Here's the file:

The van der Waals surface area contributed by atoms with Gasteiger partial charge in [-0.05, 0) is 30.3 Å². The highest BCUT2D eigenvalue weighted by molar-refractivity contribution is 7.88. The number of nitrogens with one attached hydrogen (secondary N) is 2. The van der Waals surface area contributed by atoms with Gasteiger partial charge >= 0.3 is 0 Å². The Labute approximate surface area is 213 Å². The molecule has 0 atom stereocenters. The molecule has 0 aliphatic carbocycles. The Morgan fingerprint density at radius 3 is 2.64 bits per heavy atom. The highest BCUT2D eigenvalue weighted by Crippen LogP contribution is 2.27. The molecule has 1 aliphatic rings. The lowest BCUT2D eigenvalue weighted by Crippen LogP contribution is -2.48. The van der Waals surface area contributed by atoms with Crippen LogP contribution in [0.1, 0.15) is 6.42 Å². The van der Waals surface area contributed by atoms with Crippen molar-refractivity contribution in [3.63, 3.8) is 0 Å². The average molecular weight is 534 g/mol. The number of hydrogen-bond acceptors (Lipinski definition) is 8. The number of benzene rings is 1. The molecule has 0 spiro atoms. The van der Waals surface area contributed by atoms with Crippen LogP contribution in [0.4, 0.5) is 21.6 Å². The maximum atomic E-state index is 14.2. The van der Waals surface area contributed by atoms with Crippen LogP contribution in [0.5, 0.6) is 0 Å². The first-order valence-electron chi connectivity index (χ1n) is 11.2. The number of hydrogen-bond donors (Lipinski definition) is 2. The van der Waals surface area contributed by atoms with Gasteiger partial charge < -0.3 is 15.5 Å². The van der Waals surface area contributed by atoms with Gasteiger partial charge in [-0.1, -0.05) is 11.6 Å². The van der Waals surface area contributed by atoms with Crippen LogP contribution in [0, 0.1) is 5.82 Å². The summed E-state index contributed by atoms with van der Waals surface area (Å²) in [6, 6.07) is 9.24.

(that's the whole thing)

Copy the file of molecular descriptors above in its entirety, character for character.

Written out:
The van der Waals surface area contributed by atoms with Gasteiger partial charge in [-0.05, 0) is 30.3 Å². The highest BCUT2D eigenvalue weighted by molar-refractivity contribution is 7.88. The number of nitrogens with one attached hydrogen (secondary N) is 2. The van der Waals surface area contributed by atoms with Gasteiger partial charge >= 0.3 is 0 Å². The Labute approximate surface area is 213 Å². The molecule has 0 atom stereocenters. The molecule has 0 aliphatic carbocycles. The Morgan fingerprint density at radius 3 is 2.64 bits per heavy atom. The highest BCUT2D eigenvalue weighted by Crippen LogP contribution is 2.27. The molecule has 1 aliphatic rings. The lowest BCUT2D eigenvalue weighted by Crippen LogP contribution is -2.48. The van der Waals surface area contributed by atoms with Crippen LogP contribution in [0.1, 0.15) is 6.42 Å². The van der Waals surface area contributed by atoms with Crippen molar-refractivity contribution in [3.63, 3.8) is 0 Å². The average molecular weight is 534 g/mol. The number of hydrogen-bond acceptors (Lipinski definition) is 8. The number of benzene rings is 1. The molecule has 0 spiro atoms. The van der Waals surface area contributed by atoms with Crippen LogP contribution in [0.4, 0.5) is 21.6 Å². The maximum atomic E-state index is 14.2. The van der Waals surface area contributed by atoms with Crippen LogP contribution in [0.5, 0.6) is 0 Å². The first-order valence-electron chi connectivity index (χ1n) is 11.2. The number of hydrogen-bond donors (Lipinski definition) is 2. The van der Waals surface area contributed by atoms with Gasteiger partial charge < -0.3 is 15.5 Å². The van der Waals surface area contributed by atoms with Gasteiger partial charge in [-0.1, -0.05) is 11.6 Å². The van der Waals surface area contributed by atoms with Crippen LogP contribution in [0, 0.1) is 5.82 Å². The summed E-state index contributed by atoms with van der Waals surface area (Å²) in [6, 6.07) is 9.24.